A previous article in this series, "Painful vs Painless Cost Control,"1 discussed the overall relationship between costs and health outcomes. In this article, we examine specific methods for controlling costs.
Financial transactions under private or public health insurance have two components2: (1) a financing transaction consisting of the flow of dollars (premiums or taxes) from the payers (individuals and employers) to the health insurance plan (private health insurance or government programs), and (2) a reimbursement transaction involving the flow of dollars from insurance plans to physicians, hospitals, and other providers (Figure). Cost-control strategies can be divided into those that target the financing side vs those that impact the reimbursement side of the funding stream (Table).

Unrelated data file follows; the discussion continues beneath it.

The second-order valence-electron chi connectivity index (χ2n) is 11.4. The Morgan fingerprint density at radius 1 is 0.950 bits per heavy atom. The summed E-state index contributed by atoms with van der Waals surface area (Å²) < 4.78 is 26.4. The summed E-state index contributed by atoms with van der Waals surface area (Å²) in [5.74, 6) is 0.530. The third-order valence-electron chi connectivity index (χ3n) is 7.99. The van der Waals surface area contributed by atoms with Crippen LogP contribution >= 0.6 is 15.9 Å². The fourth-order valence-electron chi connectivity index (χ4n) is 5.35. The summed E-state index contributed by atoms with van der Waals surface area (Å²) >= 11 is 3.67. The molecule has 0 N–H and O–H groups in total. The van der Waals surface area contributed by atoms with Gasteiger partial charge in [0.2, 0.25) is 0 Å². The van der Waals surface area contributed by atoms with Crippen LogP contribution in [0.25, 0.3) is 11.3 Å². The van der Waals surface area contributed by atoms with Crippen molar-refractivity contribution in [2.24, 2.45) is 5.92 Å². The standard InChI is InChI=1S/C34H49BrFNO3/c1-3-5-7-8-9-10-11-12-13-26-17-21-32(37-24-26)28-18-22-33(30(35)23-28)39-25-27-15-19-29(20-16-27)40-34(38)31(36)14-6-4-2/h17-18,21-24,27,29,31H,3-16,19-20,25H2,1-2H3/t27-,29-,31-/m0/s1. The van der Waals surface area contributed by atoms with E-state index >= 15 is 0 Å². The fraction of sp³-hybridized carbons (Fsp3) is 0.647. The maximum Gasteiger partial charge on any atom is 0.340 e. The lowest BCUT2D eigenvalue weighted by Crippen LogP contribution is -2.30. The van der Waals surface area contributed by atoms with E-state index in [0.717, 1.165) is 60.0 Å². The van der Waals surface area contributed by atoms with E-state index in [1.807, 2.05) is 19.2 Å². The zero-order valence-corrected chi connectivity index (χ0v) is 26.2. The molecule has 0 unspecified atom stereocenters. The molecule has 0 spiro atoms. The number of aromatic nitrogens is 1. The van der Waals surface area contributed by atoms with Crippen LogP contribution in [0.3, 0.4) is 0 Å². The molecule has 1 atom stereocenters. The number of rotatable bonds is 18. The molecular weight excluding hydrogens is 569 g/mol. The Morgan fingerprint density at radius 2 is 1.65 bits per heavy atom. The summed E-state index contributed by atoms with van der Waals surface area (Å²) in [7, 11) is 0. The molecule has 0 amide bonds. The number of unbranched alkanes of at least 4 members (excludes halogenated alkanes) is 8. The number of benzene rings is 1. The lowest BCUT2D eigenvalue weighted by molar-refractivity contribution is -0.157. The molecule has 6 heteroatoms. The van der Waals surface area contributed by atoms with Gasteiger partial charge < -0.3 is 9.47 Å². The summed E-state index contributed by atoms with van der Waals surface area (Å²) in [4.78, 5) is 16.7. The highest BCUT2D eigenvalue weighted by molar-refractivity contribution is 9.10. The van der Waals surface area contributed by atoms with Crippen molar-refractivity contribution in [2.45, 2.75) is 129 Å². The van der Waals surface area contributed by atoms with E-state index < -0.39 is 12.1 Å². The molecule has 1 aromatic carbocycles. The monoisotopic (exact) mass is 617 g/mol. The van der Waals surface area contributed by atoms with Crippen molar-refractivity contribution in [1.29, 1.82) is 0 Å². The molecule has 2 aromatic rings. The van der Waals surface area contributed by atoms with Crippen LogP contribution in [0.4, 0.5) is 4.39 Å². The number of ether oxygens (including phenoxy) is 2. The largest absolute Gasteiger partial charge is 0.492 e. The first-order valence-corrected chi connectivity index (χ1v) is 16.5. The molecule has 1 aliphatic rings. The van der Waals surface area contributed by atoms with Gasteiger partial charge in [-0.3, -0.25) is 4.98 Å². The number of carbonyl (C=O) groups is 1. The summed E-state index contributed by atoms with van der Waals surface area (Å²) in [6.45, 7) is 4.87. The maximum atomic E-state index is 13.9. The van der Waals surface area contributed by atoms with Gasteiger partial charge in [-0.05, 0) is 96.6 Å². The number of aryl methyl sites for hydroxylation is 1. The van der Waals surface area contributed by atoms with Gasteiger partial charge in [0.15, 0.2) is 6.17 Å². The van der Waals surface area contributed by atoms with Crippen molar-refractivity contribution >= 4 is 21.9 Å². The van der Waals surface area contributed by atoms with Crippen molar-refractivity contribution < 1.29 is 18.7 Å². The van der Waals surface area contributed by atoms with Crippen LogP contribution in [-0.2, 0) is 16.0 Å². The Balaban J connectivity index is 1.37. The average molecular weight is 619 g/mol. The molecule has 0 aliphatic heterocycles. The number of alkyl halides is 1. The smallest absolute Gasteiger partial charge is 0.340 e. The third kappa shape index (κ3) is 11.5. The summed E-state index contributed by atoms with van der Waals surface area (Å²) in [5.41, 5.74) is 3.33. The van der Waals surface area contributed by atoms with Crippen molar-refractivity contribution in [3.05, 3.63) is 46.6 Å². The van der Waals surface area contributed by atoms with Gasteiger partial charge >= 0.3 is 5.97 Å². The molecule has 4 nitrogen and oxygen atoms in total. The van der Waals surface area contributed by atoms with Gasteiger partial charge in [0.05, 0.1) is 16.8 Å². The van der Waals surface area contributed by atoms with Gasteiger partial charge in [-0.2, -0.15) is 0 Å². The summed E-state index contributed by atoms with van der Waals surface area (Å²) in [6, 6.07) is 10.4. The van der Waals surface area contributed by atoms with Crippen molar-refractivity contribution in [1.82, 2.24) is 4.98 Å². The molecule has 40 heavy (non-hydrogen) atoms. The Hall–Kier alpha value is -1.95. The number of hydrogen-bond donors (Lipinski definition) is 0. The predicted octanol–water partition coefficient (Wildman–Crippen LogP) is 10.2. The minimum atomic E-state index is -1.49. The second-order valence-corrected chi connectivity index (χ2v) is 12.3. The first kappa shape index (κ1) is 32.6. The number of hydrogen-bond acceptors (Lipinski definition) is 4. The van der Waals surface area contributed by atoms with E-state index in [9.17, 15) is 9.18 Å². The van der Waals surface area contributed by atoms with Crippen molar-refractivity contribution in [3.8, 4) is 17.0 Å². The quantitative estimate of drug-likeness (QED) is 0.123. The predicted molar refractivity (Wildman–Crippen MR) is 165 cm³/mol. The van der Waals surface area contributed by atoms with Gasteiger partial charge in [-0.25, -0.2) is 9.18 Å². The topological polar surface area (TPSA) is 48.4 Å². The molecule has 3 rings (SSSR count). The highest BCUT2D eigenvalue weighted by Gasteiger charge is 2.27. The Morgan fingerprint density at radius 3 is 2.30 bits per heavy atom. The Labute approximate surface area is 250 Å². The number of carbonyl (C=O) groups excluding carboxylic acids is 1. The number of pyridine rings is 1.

Cost controls aimed at the financing of health insurance attempt to limit the flow of funds into health insurance plans, with the expectation that the plans will then be forced to
Grumbach K, Bodenheimer T. Mechanisms for Controlling Costs. JAMA. 1995;273(15):1223–1230. doi:10.1001/jama.1995.03520390085040